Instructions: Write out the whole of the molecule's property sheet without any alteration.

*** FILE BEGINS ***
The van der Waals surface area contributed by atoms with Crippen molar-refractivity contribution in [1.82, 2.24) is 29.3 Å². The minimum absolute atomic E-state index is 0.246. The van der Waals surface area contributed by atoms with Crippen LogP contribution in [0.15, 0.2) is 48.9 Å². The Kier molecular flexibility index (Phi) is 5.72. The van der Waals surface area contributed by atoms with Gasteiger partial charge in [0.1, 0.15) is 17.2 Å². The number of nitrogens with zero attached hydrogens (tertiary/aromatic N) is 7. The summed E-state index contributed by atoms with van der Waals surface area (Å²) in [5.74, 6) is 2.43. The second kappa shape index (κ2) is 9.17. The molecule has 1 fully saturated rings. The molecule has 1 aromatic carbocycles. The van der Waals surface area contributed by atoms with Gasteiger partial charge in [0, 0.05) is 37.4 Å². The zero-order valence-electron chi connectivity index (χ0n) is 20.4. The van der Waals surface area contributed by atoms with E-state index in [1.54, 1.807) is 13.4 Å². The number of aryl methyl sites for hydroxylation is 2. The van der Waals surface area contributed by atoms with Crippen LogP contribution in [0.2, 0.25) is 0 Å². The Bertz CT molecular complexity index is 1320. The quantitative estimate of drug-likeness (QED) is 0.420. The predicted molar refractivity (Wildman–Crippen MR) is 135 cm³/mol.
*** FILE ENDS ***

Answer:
The van der Waals surface area contributed by atoms with Crippen molar-refractivity contribution in [1.82, 2.24) is 29.3 Å². The minimum absolute atomic E-state index is 0.246. The van der Waals surface area contributed by atoms with Crippen LogP contribution in [0.15, 0.2) is 48.9 Å². The Kier molecular flexibility index (Phi) is 5.72. The van der Waals surface area contributed by atoms with Gasteiger partial charge in [0.1, 0.15) is 17.2 Å². The number of nitrogens with zero attached hydrogens (tertiary/aromatic N) is 7. The summed E-state index contributed by atoms with van der Waals surface area (Å²) in [5.74, 6) is 2.43. The second kappa shape index (κ2) is 9.17. The molecule has 1 fully saturated rings. The molecule has 1 aromatic carbocycles. The van der Waals surface area contributed by atoms with Gasteiger partial charge in [0, 0.05) is 37.4 Å². The zero-order valence-electron chi connectivity index (χ0n) is 20.4. The van der Waals surface area contributed by atoms with E-state index in [1.54, 1.807) is 13.4 Å². The number of aryl methyl sites for hydroxylation is 2. The van der Waals surface area contributed by atoms with Crippen LogP contribution in [0.2, 0.25) is 0 Å². The Bertz CT molecular complexity index is 1320. The quantitative estimate of drug-likeness (QED) is 0.420. The predicted molar refractivity (Wildman–Crippen MR) is 135 cm³/mol.